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M. D. Twa, D. C. Lozano; Evaluation of the Circadian Rhythm of IOP in the Brown Norway Rat. Invest. Ophthalmol. Vis. Sci. 2010;51(13):578.
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© ARVO (1962-2015); The Authors (2016-present)
Intraocular pressure varies over the 24 hour diurnal cycle and this variation may be an important factor in the neurodegeneration of glaucoma. The purpose of this study was to assess the diurnal variation in IOP in the Brown Norway rat, a species commonly used as an animal model of chronic open angle glaucoma.
The right eyes of 10 8-month old male animals (300-450 g) were measured repeatedly using a calibrated rebound tonometer every two hours over a 26 hour period. The animals were initially housed in a 12 h light/12 h dark cycle (L/D). Later, the animals were switched to a dim constant illumination (L/L; 60 lux) and after 30 days, IOP was measured as before. The variation in IOP over the diurnal cycle was compared as a function of the illumination conditions.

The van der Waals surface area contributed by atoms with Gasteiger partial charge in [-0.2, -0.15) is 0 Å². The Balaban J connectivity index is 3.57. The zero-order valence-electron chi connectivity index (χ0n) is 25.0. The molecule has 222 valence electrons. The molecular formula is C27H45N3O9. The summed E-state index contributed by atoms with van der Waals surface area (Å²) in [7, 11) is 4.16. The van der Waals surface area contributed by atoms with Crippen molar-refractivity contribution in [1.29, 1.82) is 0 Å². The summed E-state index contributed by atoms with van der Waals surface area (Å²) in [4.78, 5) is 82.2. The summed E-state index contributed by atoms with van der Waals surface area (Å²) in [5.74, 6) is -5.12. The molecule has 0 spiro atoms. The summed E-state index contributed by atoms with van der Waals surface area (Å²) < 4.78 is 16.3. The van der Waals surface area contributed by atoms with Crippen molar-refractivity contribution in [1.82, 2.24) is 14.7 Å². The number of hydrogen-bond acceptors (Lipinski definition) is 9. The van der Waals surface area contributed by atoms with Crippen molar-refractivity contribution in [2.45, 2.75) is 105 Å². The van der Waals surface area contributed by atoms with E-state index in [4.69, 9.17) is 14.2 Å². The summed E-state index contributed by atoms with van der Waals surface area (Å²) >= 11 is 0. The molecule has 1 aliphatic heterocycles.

Under the L/D paradigm, the IOP during the light period was 15.1 ± 4.3 mm Hg (mean ± SD) ; IOP during the dark period was 27.3 ± 3.5 mm Hg. After 30 days exposure to the constant illumination paradigm the animals continued to show a circadian rhythm of IOP with elongation of the period of lower IOP (from 12 to 18 h); and a phase shift (14 h) of the peak IOP. The average IOP during the peak period was 27.3 ± 3.3 mm Hg; the average for the remaining period was 16.2 ±4.4 mm Hg. When averaged over the previously defined light/dark time periods, the diurnal variation in IOP appears muted and phase inverted.
After 30 days of a constant dim illumination paradigm, circadian rhythms of IOP were altered, but present in the aged male Brown Norway rat. These results suggest that diurnal variation in IOP may still play a role in the induction of experimental glaucoma under free-running circadian rhythm conditions.
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